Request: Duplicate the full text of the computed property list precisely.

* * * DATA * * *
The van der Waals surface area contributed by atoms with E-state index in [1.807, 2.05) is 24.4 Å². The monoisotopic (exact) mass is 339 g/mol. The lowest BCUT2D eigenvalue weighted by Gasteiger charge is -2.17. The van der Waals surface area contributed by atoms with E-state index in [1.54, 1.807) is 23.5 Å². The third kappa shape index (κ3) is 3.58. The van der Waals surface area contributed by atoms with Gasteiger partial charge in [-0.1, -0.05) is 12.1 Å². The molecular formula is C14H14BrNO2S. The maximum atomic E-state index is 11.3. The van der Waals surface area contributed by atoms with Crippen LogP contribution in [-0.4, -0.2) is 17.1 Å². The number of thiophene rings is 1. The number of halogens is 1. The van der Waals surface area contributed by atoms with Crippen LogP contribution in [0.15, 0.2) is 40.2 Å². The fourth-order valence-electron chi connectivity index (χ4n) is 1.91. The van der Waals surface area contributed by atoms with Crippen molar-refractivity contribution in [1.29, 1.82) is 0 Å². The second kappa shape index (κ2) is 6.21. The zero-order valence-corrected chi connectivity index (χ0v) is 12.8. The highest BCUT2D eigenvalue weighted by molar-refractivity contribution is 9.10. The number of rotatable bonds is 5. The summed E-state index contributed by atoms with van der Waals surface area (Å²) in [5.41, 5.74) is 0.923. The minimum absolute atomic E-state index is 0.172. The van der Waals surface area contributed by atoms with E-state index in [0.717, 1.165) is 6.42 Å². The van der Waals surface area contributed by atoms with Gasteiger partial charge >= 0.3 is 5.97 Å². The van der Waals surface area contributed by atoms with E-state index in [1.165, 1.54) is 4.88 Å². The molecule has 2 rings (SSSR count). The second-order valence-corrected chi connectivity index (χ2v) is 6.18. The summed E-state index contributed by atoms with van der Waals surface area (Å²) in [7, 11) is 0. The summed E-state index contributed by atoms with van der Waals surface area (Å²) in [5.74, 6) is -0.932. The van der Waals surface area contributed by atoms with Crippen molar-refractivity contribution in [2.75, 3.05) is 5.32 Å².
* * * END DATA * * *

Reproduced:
The van der Waals surface area contributed by atoms with E-state index in [1.807, 2.05) is 24.4 Å². The monoisotopic (exact) mass is 339 g/mol. The lowest BCUT2D eigenvalue weighted by Gasteiger charge is -2.17. The van der Waals surface area contributed by atoms with E-state index in [1.54, 1.807) is 23.5 Å². The third kappa shape index (κ3) is 3.58. The van der Waals surface area contributed by atoms with Gasteiger partial charge in [-0.1, -0.05) is 12.1 Å². The molecular formula is C14H14BrNO2S. The maximum atomic E-state index is 11.3. The van der Waals surface area contributed by atoms with Crippen LogP contribution in [-0.4, -0.2) is 17.1 Å². The number of thiophene rings is 1. The number of halogens is 1. The van der Waals surface area contributed by atoms with Crippen LogP contribution in [0.15, 0.2) is 40.2 Å². The fourth-order valence-electron chi connectivity index (χ4n) is 1.91. The van der Waals surface area contributed by atoms with Crippen molar-refractivity contribution in [1.29, 1.82) is 0 Å². The second kappa shape index (κ2) is 6.21. The zero-order valence-corrected chi connectivity index (χ0v) is 12.8. The highest BCUT2D eigenvalue weighted by molar-refractivity contribution is 9.10. The number of rotatable bonds is 5. The summed E-state index contributed by atoms with van der Waals surface area (Å²) in [5.41, 5.74) is 0.923. The minimum absolute atomic E-state index is 0.172. The van der Waals surface area contributed by atoms with E-state index in [0.717, 1.165) is 6.42 Å². The van der Waals surface area contributed by atoms with Gasteiger partial charge >= 0.3 is 5.97 Å². The van der Waals surface area contributed by atoms with E-state index in [1.165, 1.54) is 4.88 Å². The molecule has 2 rings (SSSR count). The second-order valence-corrected chi connectivity index (χ2v) is 6.18. The summed E-state index contributed by atoms with van der Waals surface area (Å²) in [7, 11) is 0. The summed E-state index contributed by atoms with van der Waals surface area (Å²) in [5.74, 6) is -0.932. The van der Waals surface area contributed by atoms with Crippen molar-refractivity contribution in [2.75, 3.05) is 5.32 Å².